“We are all terrified that this happens again,” Toudite said.
The head of a town near the earthquake’s epicenter told Moroccan news site 2M that several homes in nearby towns had partly or totally collapsed, and electricity and roads were cut off in some places.
Abderrahim Ait Daoud, head of the town of Talat N’Yaaqoub, said authorities are working to clear roads in Al Haouz Province to allow passage for ambulances and aid to populations affected, but said large distances between mountain villages mean it will take time to learn the extent of the damage.
The Moroccan military deployed aircraft, helicopters and drones and emergency services mobilized aid efforts to the areas hit by damages, but roads leading to the mountain region around the epicenter were jammed with vehicles and blocked with collapsed rocks, slowing rescue efforts. Trucks loaded with blankets, camp cots and lighting equipment were trying to region that hard-hit area, the official news agency MAP reported.
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On the steep and winding switchbacks from Marrakech to Al Haouz, ambulances with sirens blaring and honking cars veered around piles of Mars-like red rock that had tumbled from the mountainside and blocked the road. Red Cross workers tried to clear a boulder blocking the two-lane highway.
Later Saturday morning in Marrakech, ambulances and motorcycles whirred by the edge of the old city, where business as usual mostly resumed Saturday morning. Tourists and passersby navigated roadblocks and snapped photos of sections of the clay ochre wall that had cracked, spilling fragments and dust onto the sidewalk and street.
World leaders offered to send in aid or rescue crews as condolences poured in from countries around Europe, the Middle East and a Group of 20 summit in India. Turkey’s president, whose country lost tens of thousands of people in a massive earthquake earlier this year, was among those proposing assistance. France and Germany, with large populations of people with Moroccan origins, also offered to help, and the leaders of both Ukraine and Russia expressed support for Moroccans.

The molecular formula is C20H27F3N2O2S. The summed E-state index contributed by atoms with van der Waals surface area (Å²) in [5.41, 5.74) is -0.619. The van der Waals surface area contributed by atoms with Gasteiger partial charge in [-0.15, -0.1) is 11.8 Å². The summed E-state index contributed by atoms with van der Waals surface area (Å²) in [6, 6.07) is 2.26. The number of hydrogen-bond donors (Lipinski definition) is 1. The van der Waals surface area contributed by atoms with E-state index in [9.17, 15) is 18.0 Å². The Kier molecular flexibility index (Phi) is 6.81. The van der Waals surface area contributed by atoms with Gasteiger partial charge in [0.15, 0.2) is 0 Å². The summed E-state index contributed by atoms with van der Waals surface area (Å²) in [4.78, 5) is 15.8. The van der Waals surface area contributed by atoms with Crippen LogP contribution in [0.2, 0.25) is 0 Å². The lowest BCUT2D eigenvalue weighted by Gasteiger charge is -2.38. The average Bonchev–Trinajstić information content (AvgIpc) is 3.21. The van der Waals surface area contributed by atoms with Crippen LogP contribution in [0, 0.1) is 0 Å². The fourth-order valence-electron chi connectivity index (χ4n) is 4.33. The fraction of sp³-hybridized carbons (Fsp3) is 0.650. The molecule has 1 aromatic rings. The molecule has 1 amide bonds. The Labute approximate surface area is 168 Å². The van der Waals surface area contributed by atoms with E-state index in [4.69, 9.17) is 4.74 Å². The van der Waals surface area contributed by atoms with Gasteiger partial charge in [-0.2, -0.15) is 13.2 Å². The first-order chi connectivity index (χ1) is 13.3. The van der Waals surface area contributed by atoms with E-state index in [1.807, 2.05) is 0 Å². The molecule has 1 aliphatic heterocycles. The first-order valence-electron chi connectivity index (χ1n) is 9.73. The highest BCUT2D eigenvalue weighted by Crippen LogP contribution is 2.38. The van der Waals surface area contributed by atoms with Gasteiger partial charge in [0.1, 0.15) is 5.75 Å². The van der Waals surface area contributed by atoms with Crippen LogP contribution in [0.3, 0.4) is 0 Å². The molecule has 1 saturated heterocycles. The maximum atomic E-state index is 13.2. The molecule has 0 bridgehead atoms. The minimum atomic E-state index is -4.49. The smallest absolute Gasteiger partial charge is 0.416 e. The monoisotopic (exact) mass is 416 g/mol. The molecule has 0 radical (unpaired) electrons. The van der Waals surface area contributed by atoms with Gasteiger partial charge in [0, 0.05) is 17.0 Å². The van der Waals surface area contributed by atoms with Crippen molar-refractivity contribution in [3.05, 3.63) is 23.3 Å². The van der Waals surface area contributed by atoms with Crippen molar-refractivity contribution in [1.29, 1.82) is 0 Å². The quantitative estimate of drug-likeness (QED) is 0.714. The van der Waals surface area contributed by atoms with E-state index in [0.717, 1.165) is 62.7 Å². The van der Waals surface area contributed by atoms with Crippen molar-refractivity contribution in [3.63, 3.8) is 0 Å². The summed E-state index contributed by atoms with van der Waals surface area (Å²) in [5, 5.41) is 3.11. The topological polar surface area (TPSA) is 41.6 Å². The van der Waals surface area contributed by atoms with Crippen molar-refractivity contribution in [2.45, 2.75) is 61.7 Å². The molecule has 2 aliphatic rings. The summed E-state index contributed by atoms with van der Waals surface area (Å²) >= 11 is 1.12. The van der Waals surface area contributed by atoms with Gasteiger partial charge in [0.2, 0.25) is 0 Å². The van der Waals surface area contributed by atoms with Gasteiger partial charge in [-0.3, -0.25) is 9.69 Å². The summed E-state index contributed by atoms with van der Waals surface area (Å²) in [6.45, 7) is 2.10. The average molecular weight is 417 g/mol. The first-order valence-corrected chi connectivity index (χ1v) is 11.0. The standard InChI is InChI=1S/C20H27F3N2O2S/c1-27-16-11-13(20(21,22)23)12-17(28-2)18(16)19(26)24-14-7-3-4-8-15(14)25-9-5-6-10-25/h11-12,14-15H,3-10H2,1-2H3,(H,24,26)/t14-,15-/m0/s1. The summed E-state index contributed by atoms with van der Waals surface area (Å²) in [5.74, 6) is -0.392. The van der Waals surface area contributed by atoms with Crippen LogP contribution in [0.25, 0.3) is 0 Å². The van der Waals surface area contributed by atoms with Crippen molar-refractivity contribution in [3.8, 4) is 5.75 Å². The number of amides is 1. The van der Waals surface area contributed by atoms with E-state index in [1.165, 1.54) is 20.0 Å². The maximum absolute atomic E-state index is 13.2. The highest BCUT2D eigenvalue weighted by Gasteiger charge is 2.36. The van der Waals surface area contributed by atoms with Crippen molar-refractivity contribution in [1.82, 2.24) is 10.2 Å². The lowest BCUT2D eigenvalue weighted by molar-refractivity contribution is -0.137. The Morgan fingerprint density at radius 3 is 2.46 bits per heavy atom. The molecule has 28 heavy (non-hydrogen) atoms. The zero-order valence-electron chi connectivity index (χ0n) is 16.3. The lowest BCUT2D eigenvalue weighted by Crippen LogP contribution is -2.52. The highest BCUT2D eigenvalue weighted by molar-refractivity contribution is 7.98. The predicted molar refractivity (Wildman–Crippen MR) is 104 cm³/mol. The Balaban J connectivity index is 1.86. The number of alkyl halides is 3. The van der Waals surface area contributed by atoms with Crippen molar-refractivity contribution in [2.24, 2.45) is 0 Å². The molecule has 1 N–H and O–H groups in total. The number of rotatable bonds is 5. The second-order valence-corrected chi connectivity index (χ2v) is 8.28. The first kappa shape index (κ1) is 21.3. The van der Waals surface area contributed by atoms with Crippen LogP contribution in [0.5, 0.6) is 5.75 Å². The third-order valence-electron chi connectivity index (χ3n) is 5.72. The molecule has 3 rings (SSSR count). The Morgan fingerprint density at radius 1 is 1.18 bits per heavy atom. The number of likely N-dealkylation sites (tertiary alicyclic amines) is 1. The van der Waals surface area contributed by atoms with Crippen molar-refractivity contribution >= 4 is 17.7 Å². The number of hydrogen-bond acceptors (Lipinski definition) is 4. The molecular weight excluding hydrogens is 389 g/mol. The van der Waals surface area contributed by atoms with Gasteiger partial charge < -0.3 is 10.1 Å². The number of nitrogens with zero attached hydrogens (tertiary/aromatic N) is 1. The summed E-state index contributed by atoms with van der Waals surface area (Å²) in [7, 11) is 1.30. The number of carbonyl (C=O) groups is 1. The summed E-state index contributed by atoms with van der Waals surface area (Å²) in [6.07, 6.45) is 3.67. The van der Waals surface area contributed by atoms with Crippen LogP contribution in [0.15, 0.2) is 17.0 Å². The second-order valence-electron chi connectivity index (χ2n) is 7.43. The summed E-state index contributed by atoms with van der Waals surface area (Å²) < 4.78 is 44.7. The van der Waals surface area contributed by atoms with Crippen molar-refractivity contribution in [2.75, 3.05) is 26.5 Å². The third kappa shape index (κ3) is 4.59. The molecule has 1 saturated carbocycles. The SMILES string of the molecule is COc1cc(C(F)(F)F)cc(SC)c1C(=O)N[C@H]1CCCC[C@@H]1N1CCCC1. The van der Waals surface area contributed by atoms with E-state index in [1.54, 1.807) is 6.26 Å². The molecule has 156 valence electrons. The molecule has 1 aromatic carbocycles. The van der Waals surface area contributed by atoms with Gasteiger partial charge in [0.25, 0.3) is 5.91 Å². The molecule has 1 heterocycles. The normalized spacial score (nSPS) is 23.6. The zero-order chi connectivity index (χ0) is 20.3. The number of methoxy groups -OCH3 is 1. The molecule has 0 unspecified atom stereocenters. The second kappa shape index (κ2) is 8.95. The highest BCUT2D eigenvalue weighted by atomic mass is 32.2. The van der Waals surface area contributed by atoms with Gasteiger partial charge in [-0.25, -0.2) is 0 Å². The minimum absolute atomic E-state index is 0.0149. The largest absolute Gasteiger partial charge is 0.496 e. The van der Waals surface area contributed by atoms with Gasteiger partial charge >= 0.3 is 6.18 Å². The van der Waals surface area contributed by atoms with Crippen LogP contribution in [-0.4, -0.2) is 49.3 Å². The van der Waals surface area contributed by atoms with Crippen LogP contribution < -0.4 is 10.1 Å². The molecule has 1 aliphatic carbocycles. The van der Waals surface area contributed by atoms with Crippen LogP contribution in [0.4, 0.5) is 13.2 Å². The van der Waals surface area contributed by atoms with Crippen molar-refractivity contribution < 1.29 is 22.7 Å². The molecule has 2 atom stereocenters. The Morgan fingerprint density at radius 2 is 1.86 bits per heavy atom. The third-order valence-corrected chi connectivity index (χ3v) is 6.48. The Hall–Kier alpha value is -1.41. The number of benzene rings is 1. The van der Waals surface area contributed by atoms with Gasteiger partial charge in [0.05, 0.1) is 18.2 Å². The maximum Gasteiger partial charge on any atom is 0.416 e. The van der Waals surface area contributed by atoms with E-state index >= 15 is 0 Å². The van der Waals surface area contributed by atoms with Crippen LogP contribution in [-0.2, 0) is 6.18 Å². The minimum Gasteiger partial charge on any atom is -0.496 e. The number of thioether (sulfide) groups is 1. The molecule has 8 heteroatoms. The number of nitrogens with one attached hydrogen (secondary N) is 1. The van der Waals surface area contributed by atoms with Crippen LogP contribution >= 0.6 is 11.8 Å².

The U.S. Geological Survey said the quake had a preliminary magnitude of 6.8 when it hit at 11:11 p.m. (2211 GMT), with shaking that lasted several seconds. The U.S. agency reported a magnitude 4.9 aftershock hit 19 minutes later.
The epicenter of Friday’s tremor was near the town of Ighil in Al Haouz Province, roughly 70 kilometers (43.5 miles) south of Marrakech. Al Haouz is known for scenic villages and valleys tucked in the High Atlas, and villages built into mountainsides.
The USGS said the epicenter was 18 kilometers (11 miles) below the Earth’s surface, while Morocco’s seismic agency put it at 11 kilometers (7 miles) down. Such shallow quakes are more dangerous.
Initial reports suggest damages and deaths were severe throughout the Marrakech-Safi region, which more than 4.5 million people call home, according to state figures.
Earthquakes are relatively rare in North Africa. Lahcen Mhanni, Head of the Seismic Monitoring and Warning Department at the National Institute of Geophysics, told 2M TV that the earthquake was the strongest ever recorded in the region.
In 1960, a magnitude 5.8 tremor struck near the Moroccan city of Agadir and caused thousands of deaths.
The Agadir quake prompted changes in construction rules in Morocco, but many buildings, especially rural homes, are not built to withstand such tremors.
In 2004, a 6.4 magnitude earthquake near the Mediterranean coastal city of Al Hoceima left more than 600 dead.
Friday’s quake was felt as far away as Portugal and Algeria, according to the Portuguese Institute for Sea and Atmosphere and Algeria’s Civil Defense agency, which oversees emergency response.